A ticket to wealth and prosperity

The arrival of the railway brought unprecedented wealth to Cwmaman.

The arrival of the railway brought unprecedented wealth to Cwmaman.

The railway arrived in Cwmaman on April 10, 1840.

The Llanelly Railway and Dock Company line linking Pontarddulais to Cwmaman via Ammanford opened the valley to the world for the first time, and the world was happy to take advantage.

The railway provided the small-scale mining operations with a direct link to the tin-works of Llanelli and the docks of Swansea and beyond, and its arrival signalled the coming boom in industry, people and wealth.

Passengers and goods arrived while coal – valuable Cwmaman anthracite – began to leave in quantities far in excess of what had gone before, and the economics of industry began to feed a ravenous hunger for the rich minerals locked beneath the valley.

The line was extended south-east to Gwaun cae Gurwen just 13 months later and by the summer of 1842, the station at Cwmaman – initially little more than a platform in what was to become the village of Garnant – became a key junction, thanks to the opening of a secondary branch line north-east to Brynaman.

The growth of the valley economy required bigger and better service, and a new, improved station was soon required. In a short time, the station at Garnant was expanded, and a second station was built just a mile or so to the west.

The Cross Keys station, named after the public house nearby, was soon renamed Glanaman, and at a stroke, a disparate agrarian valley community gave birth to two thriving industrial villages.

The introduction of the railway presented the opportunity for the modernisation and industrialisation of the Amman Valley at a rate previously unimaginable. What were once only minor pits providing work to just a handful of men were, within the space of a few years, transformed through the advances mining technologies.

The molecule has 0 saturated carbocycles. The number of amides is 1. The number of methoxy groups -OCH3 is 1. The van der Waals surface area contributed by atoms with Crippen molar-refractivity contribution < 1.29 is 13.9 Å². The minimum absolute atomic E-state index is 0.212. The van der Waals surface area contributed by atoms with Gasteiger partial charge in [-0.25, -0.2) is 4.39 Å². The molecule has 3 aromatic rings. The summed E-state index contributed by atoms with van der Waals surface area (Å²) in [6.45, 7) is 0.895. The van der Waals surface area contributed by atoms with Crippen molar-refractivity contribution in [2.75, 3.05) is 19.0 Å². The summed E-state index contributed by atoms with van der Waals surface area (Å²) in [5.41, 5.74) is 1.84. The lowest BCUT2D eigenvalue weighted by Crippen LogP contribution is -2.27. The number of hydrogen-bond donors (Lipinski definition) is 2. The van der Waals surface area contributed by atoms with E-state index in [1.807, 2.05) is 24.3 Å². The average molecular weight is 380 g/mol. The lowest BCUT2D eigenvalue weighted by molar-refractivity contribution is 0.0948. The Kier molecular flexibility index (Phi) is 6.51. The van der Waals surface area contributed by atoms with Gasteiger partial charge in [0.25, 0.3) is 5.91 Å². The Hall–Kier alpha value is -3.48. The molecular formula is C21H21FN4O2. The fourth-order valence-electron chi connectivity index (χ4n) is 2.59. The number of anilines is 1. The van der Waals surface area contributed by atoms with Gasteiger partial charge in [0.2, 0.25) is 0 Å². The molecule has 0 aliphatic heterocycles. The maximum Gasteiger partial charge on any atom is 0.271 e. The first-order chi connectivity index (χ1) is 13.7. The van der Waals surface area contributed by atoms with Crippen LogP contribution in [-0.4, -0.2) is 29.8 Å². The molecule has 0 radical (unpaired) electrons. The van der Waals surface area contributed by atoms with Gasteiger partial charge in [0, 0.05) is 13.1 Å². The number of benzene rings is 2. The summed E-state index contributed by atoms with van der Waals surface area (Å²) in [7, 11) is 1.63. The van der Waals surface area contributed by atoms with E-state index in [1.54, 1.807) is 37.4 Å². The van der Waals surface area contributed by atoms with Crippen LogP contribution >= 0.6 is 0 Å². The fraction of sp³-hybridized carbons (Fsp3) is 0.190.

Where previously coal had been dug from exposed seams, now shafts were sunk and full-sized collieries opened – Garnant Colliery at the eastern end of the valley had been in operation to some degree since the middle of the 1830s, but transportation links made it far more productive – and more profitable – and with every extra pound earned the colliery expanded.

By the mid 1840s, other mines were being sunk, and, in 1854, Raven Colliery – taking its named from the family emblem of the Dynevor family, who owned the land of Cwmaman – was opened.

Raven was a massive undertaking which would, at its peak, go on to employ almost 500 men.

Mining – even with modern techniques – remained a dangerous, back-breaking toil, but men began to swell the valley population with the promise of work and wages.

The first dedicated passenger service was opened on May 1, 1850, and by 1869 the Llanelly Railway and Dock Company was running a twice-daily service into Garnant.

The company was taken over by The Great Western Railway on January 1, 1873, but the 30 years since its opening had seen the population of the valley double from 500 or 600 to 1,100.

Those residents who found themselves concerned by the sudden transformation of a rural community into industrial heartland had however seen nothing yet.

While coal provided the foundation of both Garnant and Glanaman, tinplate would see population and purchasing-power rocket even further.

Processed iron created steel, but this metal of the future proved vulnerable to the elements, exposure to the air caused it to corrode and rust, and so it required coating – or plating – with something less susceptible to moisture and atmospheric conditions.